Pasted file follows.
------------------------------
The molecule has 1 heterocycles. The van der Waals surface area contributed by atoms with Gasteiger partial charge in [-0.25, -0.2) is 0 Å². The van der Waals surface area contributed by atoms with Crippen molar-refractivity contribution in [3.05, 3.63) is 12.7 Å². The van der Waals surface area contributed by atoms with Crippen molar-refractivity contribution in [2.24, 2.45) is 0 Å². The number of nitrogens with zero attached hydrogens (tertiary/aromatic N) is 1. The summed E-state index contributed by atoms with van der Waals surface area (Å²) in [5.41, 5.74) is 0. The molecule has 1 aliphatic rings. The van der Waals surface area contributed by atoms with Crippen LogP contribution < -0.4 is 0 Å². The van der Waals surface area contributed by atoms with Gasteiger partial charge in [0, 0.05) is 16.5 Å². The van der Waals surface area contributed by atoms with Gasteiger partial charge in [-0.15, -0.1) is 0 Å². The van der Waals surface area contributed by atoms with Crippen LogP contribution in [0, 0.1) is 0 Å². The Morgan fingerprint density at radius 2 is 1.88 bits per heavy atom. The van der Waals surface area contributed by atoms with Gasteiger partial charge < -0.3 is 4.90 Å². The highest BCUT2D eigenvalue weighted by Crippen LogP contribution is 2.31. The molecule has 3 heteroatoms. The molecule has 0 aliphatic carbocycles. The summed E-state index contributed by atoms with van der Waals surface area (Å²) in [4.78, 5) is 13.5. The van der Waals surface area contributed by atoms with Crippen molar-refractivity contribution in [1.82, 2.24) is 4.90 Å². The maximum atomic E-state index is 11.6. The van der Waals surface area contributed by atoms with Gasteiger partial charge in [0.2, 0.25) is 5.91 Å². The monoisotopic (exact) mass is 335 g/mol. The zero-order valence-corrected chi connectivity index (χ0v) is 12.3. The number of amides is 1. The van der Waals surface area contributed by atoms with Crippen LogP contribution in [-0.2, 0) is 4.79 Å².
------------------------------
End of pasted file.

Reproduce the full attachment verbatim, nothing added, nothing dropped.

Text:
The molecule has 1 heterocycles. The van der Waals surface area contributed by atoms with Gasteiger partial charge in [-0.25, -0.2) is 0 Å². The van der Waals surface area contributed by atoms with Crippen molar-refractivity contribution in [3.05, 3.63) is 12.7 Å². The van der Waals surface area contributed by atoms with Crippen molar-refractivity contribution in [2.24, 2.45) is 0 Å². The number of nitrogens with zero attached hydrogens (tertiary/aromatic N) is 1. The summed E-state index contributed by atoms with van der Waals surface area (Å²) in [5.41, 5.74) is 0. The molecule has 1 aliphatic rings. The van der Waals surface area contributed by atoms with Crippen LogP contribution < -0.4 is 0 Å². The van der Waals surface area contributed by atoms with Gasteiger partial charge in [0, 0.05) is 16.5 Å². The van der Waals surface area contributed by atoms with Gasteiger partial charge in [-0.15, -0.1) is 0 Å². The van der Waals surface area contributed by atoms with Crippen LogP contribution in [0, 0.1) is 0 Å². The Morgan fingerprint density at radius 2 is 1.88 bits per heavy atom. The van der Waals surface area contributed by atoms with Gasteiger partial charge < -0.3 is 4.90 Å². The highest BCUT2D eigenvalue weighted by Crippen LogP contribution is 2.31. The molecule has 3 heteroatoms. The molecule has 0 aliphatic carbocycles. The summed E-state index contributed by atoms with van der Waals surface area (Å²) in [4.78, 5) is 13.5. The van der Waals surface area contributed by atoms with Crippen molar-refractivity contribution in [1.82, 2.24) is 4.90 Å². The maximum atomic E-state index is 11.6. The van der Waals surface area contributed by atoms with Gasteiger partial charge in [0.2, 0.25) is 5.91 Å². The monoisotopic (exact) mass is 335 g/mol. The zero-order valence-corrected chi connectivity index (χ0v) is 12.3. The number of amides is 1. The van der Waals surface area contributed by atoms with Crippen LogP contribution in [-0.2, 0) is 4.79 Å².